Do you find it spooky, how well she nails it? This peculiar looking, that staunch gaze: the attention Erika DeFreitas brings to her work is the focus you bring to a vigil. It occurs to me that some threads tying together DeFreitas’ works in this exhibition are women’s labour, the work of dying, death and grieving, and what we inherit and what we lose. Spanning roughly four years of production, this focused presentation demonstrates her uncanny and elegant touch on these often heavy subjects.
although it sometimes gives the illusion of paint (2016-2017) registers first as wallpaper, but wallpaper made strange: cuts, folds and repairs trouble the otherwise pristine surface, introducing recessionality into a medium not usually associated with dimensionality. Further complicating my reading are untitled (these textile works) (2015 – 2017) the original fabric collages framed and placed nearby, the familiarity of cloth tugging at my haptic memory. DeFreitas sources her swatches second-hand, working with and against the exigencies of scraps. The results oscillate between hard-edged geometric abstraction and a grandmother’s sewing offcuts. I’m sure the originals still hold the scents of cedar chest and dust, but DeFreitas has planted a hint of slow-drying linseed oil here, too. I too question the flowers (2016) again troubles this figure-ground relationship. Here the artist’s hands and arms slide over an impossible, all-seasons-go garden rendered in fabric below. DeFreitas’ gestures capture the elegance of dance, but what they communicate is inscrutable. Language falters this close to the body; what is transmitted here is shared through pre-linguistic shorthand.
The gestures in (if you look closely, she moves) (2016) are the sole province of a series of vintage Virgin Mary’s, the icons wrapped in hardworking twine and enshrined on spools and candlesticks. The work toys with the competing ideas of being bound by and bound to: the first implying constriction, the second service. But there is also comfort: Mary’s first recorded act of devotion to her firstborn son was to swaddle him tightly before laying him in the manger.(1) DeFreitas often works in this occult mode—a mode that has historically favoured the voices of individual women while simultaneously essentializing female expression more broadly—without a knowing wink to the camera to prove her (significant) conceptual bona fides. What does it mean to believe that these Virgin Marys move? I would answer that it means taking haunting seriously: “The ghost is not simply a dead or a missing person, but a social figure, and investigating it can lead to that dense site where history and subjectivity make social life,” writes Avery F. Gordon. (2)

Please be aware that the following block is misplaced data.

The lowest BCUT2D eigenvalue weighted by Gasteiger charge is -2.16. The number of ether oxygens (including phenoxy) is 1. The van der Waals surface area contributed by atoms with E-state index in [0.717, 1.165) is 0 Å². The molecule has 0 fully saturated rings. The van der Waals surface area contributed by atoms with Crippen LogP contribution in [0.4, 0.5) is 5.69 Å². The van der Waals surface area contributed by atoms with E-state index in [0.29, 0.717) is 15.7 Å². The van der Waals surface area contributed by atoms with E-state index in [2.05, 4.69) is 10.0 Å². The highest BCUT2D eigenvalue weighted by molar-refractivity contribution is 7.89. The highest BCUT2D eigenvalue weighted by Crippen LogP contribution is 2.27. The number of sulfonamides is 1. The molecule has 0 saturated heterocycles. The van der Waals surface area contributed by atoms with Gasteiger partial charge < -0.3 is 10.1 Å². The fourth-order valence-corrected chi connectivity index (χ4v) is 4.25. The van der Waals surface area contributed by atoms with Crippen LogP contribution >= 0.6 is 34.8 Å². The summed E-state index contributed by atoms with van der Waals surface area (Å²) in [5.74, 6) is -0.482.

In Lieu of Flowers (2013) comprises individually clipped newspaper obituaries stiffened with beeswax and stacked in the gallery. On the one hand, their material accumulation suggests the overwhelming task of keeping our dead individuated and present. Their embalmment in wax suggests something more lasting, however: I recall Plato’s metaphor of the wax tablet, of Victorian memorial arts. If DeFreitas doesn’t keep memory alive, the emotional weight of this work lies in her painstaking attempt to do so.
“In the hybrid field of “paraconceptualism,” neither conceptualism nor the paranormal are left intact… the prefix “para-“ symbolizes the force of contamination through a proximity so great that it threatens the soundness of all boundaries,”(3) writes A.M. Kokoli on the practice of Susan Hiller. I love this definition for the edge that it describes, the fraying threads of both woven into a new and dangerous field of investigation that DeFreitas now occupies. What DeFreitas captures in her uncanny works reflects the complicated lives lived by women: caught in the tangled web of social relationships, sustained by love, service, and defiant in the face of loss. What DeFreitas has done is capture the gritty, uncomfortable heart of this, and—I’ll repeat it—don’t you find it spooky how well she nails it?
Text by Emily McKibbon
1. The Gospel According to Luke, 2:7.
2. Avery F. Gordon, “From Her Shape and His Hand,” in María del Pilar Blanco and Esther Peeren, eds., The Spectralities Reader (New York and London: Bloomsbury Academic, 2013): pp. 107-108.
3. Alexander M. Kokoli, “Susan Hiller’s Paraconceptualism,” in J. Fisher, ed. Technologies of Intuition (Toronto: YYZ Books, 2006): 119-139. Available online: http://openair.rgu.ac.uk. Accessed May 5, 2017.